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Smart Silver Economy

We will provide timely and hopefully interesting posts about the latest news and insights from our study, commissioned by the European Commission Directorate General for Communications Networks, Content & Technology and aimed at exploring the economic opportunities (and the related policy options) that activities and needs of older adults in Europe can bring about.

Initially, we are preparing an inventory of major Silver Economy policy initiatives, at the national and regional level, to demonstrate the variety of sectors, geographic coverage and potential for social and economic impact in Europe. Therefore, we will portray some of the most interesting policies we have identified. Moreover, we would like to ask for your support in collecting the most important policy initiatives across Europe with relevance to Silver Economy – whether you are an expert or an interested citizen.

But what is Silver Economy? It is basically the part of the economy that concerns Europe’s older citizens. Thus the Silver Economy is closely linked to current trends in Europe’s demographics, and the effects on older adults’ quality of life and on the wider European economy. Yet the aging population has largely been seen as a threat rather than an opportunity! Older people are often linked to the rising healthcare cost which must be covered by constrained public finances supported by an ever shrinking working-age population.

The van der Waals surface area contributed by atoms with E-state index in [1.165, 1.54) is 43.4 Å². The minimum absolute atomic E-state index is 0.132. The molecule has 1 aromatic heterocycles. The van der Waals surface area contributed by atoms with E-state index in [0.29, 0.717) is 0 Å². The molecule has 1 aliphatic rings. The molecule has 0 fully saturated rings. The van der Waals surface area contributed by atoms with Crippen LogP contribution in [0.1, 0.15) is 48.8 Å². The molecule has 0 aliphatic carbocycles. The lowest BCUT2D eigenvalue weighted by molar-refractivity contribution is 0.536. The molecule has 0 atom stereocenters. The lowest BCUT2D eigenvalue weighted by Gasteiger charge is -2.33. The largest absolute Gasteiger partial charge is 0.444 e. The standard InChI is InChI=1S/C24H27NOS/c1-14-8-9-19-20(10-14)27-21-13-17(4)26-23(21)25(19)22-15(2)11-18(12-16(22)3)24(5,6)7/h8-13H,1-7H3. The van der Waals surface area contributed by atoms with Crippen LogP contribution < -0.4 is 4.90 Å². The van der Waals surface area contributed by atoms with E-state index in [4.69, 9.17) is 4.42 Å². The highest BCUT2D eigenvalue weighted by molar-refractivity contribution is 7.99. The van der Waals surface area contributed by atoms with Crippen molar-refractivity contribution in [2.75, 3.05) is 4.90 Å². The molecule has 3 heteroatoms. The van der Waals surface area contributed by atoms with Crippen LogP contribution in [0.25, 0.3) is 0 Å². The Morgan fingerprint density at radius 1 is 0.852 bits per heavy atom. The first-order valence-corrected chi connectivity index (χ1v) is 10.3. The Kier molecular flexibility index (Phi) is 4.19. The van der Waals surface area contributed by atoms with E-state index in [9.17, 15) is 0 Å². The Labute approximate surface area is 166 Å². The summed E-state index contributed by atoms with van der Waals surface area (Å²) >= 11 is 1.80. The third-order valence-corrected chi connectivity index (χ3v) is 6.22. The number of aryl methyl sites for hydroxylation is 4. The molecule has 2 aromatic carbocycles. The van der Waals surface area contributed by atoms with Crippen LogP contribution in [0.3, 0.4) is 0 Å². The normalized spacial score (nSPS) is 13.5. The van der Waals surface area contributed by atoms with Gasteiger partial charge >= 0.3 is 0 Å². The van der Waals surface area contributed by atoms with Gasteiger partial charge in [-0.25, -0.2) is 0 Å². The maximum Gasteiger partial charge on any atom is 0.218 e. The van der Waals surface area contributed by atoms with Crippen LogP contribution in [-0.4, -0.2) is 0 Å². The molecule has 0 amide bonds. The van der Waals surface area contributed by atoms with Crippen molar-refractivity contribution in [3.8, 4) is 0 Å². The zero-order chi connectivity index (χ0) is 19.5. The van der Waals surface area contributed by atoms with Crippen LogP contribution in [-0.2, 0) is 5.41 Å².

However, an ageing society should be considered a sign of social and economic progress that, as a result of increasing longevity, brings about further opportunities for economic, social and cultural development. The ‘older people’ (defined here as adults over 50 years of age) are better educated and in better health than generations ever before. They want to live independently, continue to contribute to their communities and enjoy their later lives in good health.

Businesses are potentially unaware of the changing needs of their customers and the perceived averseness of older people to innovative technologies may simply stem from a lack of available products and services considering inclusive design principles. Alternatively, there may be current barriers to develop and scale up new solutions for older people that are also financially profitable.

This study aims to explore the largely untapped economic potential offered by a ‘silver generation’ in Europe. Along the way, we hope to develop realistic scenarios where the corresponding economic opportunities can be unleashed by new policies at the European level. We also hope that the growth of the Silver Economy will be connected to a positive and socially inclusive identity for older adults.

If you would like to support our study, please get in touch with us at: http://www.smartsilvereconomy.eu/contact

We look forward to engaging you in this exciting journey and explore together the opportunities for and with a growing number of older citizens in Europe.